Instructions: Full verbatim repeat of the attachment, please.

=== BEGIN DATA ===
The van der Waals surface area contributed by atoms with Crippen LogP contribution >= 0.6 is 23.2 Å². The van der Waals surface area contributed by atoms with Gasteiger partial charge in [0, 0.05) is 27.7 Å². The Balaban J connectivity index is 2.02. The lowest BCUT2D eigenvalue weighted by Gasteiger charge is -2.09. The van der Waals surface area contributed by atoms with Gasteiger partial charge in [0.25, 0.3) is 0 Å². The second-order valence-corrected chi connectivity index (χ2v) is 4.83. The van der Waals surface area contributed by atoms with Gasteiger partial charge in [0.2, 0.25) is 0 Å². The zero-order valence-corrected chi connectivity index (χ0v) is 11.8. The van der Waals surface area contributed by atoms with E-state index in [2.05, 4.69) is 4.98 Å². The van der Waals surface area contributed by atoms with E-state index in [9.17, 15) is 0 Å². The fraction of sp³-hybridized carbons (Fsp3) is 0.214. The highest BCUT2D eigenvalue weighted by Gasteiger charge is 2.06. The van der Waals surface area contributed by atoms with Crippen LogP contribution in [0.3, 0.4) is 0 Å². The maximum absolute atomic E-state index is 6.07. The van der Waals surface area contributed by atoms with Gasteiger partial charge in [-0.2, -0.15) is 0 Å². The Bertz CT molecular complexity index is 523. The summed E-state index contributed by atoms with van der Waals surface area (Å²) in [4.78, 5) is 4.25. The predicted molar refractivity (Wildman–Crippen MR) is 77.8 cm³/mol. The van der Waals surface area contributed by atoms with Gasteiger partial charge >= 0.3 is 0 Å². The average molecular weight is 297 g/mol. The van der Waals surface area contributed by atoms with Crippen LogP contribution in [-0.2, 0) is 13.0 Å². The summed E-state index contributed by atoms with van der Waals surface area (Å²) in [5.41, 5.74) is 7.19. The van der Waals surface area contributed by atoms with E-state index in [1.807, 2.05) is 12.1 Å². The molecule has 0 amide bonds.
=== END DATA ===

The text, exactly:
The van der Waals surface area contributed by atoms with Crippen LogP contribution >= 0.6 is 23.2 Å². The van der Waals surface area contributed by atoms with Gasteiger partial charge in [0, 0.05) is 27.7 Å². The Balaban J connectivity index is 2.02. The lowest BCUT2D eigenvalue weighted by Gasteiger charge is -2.09. The van der Waals surface area contributed by atoms with Gasteiger partial charge in [0.25, 0.3) is 0 Å². The second-order valence-corrected chi connectivity index (χ2v) is 4.83. The van der Waals surface area contributed by atoms with Gasteiger partial charge in [0.2, 0.25) is 0 Å². The zero-order valence-corrected chi connectivity index (χ0v) is 11.8. The van der Waals surface area contributed by atoms with E-state index in [2.05, 4.69) is 4.98 Å². The van der Waals surface area contributed by atoms with E-state index in [9.17, 15) is 0 Å². The fraction of sp³-hybridized carbons (Fsp3) is 0.214. The highest BCUT2D eigenvalue weighted by Gasteiger charge is 2.06. The van der Waals surface area contributed by atoms with Crippen LogP contribution in [0.3, 0.4) is 0 Å². The maximum absolute atomic E-state index is 6.07. The van der Waals surface area contributed by atoms with Gasteiger partial charge in [-0.2, -0.15) is 0 Å². The Bertz CT molecular complexity index is 523. The summed E-state index contributed by atoms with van der Waals surface area (Å²) in [4.78, 5) is 4.25. The predicted molar refractivity (Wildman–Crippen MR) is 77.8 cm³/mol. The van der Waals surface area contributed by atoms with Gasteiger partial charge >= 0.3 is 0 Å². The average molecular weight is 297 g/mol. The van der Waals surface area contributed by atoms with Crippen LogP contribution in [-0.2, 0) is 13.0 Å². The summed E-state index contributed by atoms with van der Waals surface area (Å²) in [5.41, 5.74) is 7.19. The van der Waals surface area contributed by atoms with E-state index in [1.807, 2.05) is 12.1 Å². The molecule has 0 amide bonds.